On a chilly but sunny day, about 60 cars are parked at the American Dream Drive-In Theatre in Powell. Where the screen usually is are a pickup trucks with one person on the back of each. This is how the Trinity Lutheran Church in Cody has been worshipping for the past two Sundays.

Updated at 8:35 p.m. ET

President Trump said Friday the Centers for Disease Control and Prevention now recommends that people wear cloth or fabric face coverings, which can be made at home, when entering public spaces such as grocery stores and public transit stations. It is mainly to prevent those people who have the virus — and might not know it — from spreading the infection to others.

Anna Royo

Anna Royo and Maria Oreshkina were playing a tennis match in Denver when they found out that their whole athletic season came crashing to an end.

"Everything was shocking 'cause like, overnight, it was—everything was cancelled," Anna Royo said.

Austin Woody

Laramie residents Shealyn and Austin Woody left for a five-day rafting trip on San Juan river in Utah on March 13. They had just eloped and wanted to celebrate that along with some birthdays while relaxing on the water.

March 13 was an important turning point in the U.S. response to COVID-19. That's when the federal government declared a national emergency and Wyoming began to see tighter restrictions. In the five days the Woody's were gone and without cellphone service, Governor Mark Gordon recommended all schools close, created coronavirus taskforces, and ordered the closure of public spaces.

As they returned to Laramie newlyweds, it was already changed.

Updated at 7:57 p.m. ET

Just days after the White House coronavirus task force warned Americans to brace for sobering death tolls, the administration is vowing to reimburse hospitals for treating uninsured patients infected with the coronavirus.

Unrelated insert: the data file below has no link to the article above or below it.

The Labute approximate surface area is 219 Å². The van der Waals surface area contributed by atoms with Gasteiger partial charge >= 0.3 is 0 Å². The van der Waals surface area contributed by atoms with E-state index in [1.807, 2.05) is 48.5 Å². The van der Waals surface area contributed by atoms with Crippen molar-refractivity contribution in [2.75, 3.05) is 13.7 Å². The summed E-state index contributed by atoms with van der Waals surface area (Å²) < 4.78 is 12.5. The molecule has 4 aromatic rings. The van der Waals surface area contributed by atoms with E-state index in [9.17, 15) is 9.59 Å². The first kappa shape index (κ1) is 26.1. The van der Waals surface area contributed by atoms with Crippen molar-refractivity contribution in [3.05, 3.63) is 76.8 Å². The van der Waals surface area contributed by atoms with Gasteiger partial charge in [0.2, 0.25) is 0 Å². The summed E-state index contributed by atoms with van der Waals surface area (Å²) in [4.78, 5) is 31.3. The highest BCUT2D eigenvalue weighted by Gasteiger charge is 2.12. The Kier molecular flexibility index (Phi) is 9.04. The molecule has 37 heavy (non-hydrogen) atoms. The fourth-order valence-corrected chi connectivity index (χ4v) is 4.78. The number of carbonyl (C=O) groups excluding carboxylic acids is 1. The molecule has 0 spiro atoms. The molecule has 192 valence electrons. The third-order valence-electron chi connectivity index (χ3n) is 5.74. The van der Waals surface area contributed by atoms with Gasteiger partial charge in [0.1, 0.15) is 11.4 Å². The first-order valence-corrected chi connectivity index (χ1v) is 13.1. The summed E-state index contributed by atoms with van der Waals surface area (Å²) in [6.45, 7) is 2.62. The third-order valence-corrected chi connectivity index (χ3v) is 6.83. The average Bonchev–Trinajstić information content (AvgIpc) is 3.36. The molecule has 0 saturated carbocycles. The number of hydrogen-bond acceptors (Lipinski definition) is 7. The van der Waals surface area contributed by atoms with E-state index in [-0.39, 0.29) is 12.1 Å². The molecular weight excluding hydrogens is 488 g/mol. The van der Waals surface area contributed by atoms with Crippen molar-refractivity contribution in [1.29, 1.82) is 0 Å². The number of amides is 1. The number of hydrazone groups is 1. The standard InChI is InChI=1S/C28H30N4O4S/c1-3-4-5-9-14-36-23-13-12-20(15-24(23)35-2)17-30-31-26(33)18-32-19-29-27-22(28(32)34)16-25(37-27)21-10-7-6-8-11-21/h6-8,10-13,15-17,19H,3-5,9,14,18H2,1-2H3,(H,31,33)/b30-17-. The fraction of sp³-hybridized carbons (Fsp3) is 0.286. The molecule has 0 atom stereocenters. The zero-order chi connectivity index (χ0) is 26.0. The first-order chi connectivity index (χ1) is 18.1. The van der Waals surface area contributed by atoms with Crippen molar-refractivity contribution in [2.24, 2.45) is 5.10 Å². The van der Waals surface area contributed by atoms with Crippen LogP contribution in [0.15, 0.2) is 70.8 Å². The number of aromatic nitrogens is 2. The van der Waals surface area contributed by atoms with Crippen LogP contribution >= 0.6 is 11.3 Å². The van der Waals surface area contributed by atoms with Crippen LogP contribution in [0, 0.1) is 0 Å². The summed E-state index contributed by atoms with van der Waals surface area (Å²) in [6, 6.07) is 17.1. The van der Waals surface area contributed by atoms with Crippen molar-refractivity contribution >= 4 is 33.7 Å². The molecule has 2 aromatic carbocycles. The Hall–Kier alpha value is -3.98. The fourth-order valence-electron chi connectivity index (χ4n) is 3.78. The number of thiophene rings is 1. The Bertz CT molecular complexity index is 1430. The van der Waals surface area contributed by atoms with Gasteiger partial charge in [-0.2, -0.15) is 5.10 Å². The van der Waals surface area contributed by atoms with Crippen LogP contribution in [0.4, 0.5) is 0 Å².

When researcher Josh Santarpia stands at the foot of a bed, taking measurements with a device that can detect tiny, invisible particles of mucus or saliva that come out of someone's mouth and move through the air, he can tell whether the bedridden person is speaking or not just by looking at the read-out on his instrument.

Researchers in the Mountain West are hoping to pioneer a new type of COVID-19 test that requires only a person’s saliva and can easily be done at home.

The Healthy Nevada Project is a community-based population health study, the largest of its kind in the world. Researchers behind the public-private partnership have collected DNA samples from the saliva of 50,000 Nevadans, with the goal of reaching a million samples statewide.

With COVID-19 tests still in short supply, a Montana computer programmer created websites intended to tally the number of people in Montana and Wyoming who self-report symptoms of the disease and haven't been able to get tested. under Creative Commons Attribution 2.0 Generic Liscence

A new survey conducted by the Wyoming Survey and Analysis Center found that more than half of the state's residents or their immediate family members have seen impacts to work or pay because of the COVID-19 pandemic.

Starting today, small businesses can apply for the nearly $350 billion in loans available through the economic rescue plan from Congress.

The loan program, known as the Paycheck Protection Program, is intended to support businesses so they can ride out the tough economic times and, most importantly, assist with either keeping current workers or rehire those who were laid off.

Jason Hammock

A new virtual gallery has made it possible for those self-distancing to still enjoy the arts. It Takes A Village is the brainchild of Cheyenne-based artist Bria Hammock and is Wyoming's first quarantine-friendly art gallery. 

Updated at 10:09 a.m. ET

For the first time in nearly a decade, the U.S. suffered a net loss of jobs as the coronavirus began to take hold in the country. But a monthly snapshot from the Labor Department shows only the first pinpricks of what will soon be a gaping wound.

This story was powered by America Amplified, a public radio initiative. 

Sitting at his desk within the small office of the Sandpoint Reader, a weekly newspaper in northern Idaho, publisher Ben Olson is exhausted.